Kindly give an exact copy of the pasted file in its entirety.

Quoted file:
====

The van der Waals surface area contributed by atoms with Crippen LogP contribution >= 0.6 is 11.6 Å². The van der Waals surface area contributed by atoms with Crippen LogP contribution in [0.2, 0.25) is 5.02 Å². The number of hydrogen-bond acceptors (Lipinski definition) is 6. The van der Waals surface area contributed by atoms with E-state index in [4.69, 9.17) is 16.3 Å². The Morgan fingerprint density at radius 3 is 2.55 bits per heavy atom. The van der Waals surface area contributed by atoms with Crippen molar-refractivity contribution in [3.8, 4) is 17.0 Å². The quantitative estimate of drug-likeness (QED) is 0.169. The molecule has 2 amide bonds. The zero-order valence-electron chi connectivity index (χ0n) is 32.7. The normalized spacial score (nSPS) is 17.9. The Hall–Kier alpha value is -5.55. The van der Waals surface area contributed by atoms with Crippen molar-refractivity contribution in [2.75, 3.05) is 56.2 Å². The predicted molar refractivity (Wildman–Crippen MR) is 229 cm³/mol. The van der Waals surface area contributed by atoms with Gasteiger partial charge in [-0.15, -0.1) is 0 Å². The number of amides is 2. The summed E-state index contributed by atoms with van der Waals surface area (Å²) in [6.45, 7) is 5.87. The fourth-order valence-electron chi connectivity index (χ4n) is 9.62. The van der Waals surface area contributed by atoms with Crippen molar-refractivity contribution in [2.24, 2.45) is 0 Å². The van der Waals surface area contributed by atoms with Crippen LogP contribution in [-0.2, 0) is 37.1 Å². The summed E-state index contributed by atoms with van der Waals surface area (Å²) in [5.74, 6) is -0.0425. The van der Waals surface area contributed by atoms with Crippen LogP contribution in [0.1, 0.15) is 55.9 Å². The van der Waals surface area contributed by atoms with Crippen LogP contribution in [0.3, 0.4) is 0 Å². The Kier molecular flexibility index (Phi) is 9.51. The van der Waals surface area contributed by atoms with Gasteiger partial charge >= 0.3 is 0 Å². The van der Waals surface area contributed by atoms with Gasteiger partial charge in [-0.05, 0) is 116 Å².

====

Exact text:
The van der Waals surface area contributed by atoms with Crippen LogP contribution >= 0.6 is 11.6 Å². The van der Waals surface area contributed by atoms with Crippen LogP contribution in [0.2, 0.25) is 5.02 Å². The number of hydrogen-bond acceptors (Lipinski definition) is 6. The van der Waals surface area contributed by atoms with E-state index in [4.69, 9.17) is 16.3 Å². The Morgan fingerprint density at radius 3 is 2.55 bits per heavy atom. The van der Waals surface area contributed by atoms with Crippen molar-refractivity contribution in [3.8, 4) is 17.0 Å². The quantitative estimate of drug-likeness (QED) is 0.169. The molecule has 2 amide bonds. The zero-order valence-electron chi connectivity index (χ0n) is 32.7. The normalized spacial score (nSPS) is 17.9. The Hall–Kier alpha value is -5.55. The van der Waals surface area contributed by atoms with Crippen molar-refractivity contribution in [2.75, 3.05) is 56.2 Å². The predicted molar refractivity (Wildman–Crippen MR) is 229 cm³/mol. The van der Waals surface area contributed by atoms with Gasteiger partial charge in [-0.15, -0.1) is 0 Å². The number of amides is 2. The summed E-state index contributed by atoms with van der Waals surface area (Å²) in [6.45, 7) is 5.87. The fourth-order valence-electron chi connectivity index (χ4n) is 9.62. The van der Waals surface area contributed by atoms with Crippen molar-refractivity contribution in [2.24, 2.45) is 0 Å². The van der Waals surface area contributed by atoms with Crippen LogP contribution in [-0.2, 0) is 37.1 Å². The summed E-state index contributed by atoms with van der Waals surface area (Å²) in [5.74, 6) is -0.0425. The van der Waals surface area contributed by atoms with Crippen LogP contribution in [0.1, 0.15) is 55.9 Å². The van der Waals surface area contributed by atoms with Crippen LogP contribution in [0.3, 0.4) is 0 Å². The Kier molecular flexibility index (Phi) is 9.51. The van der Waals surface area contributed by atoms with Gasteiger partial charge >= 0.3 is 0 Å². The van der Waals surface area contributed by atoms with Gasteiger partial charge in [-0.05, 0) is 116 Å².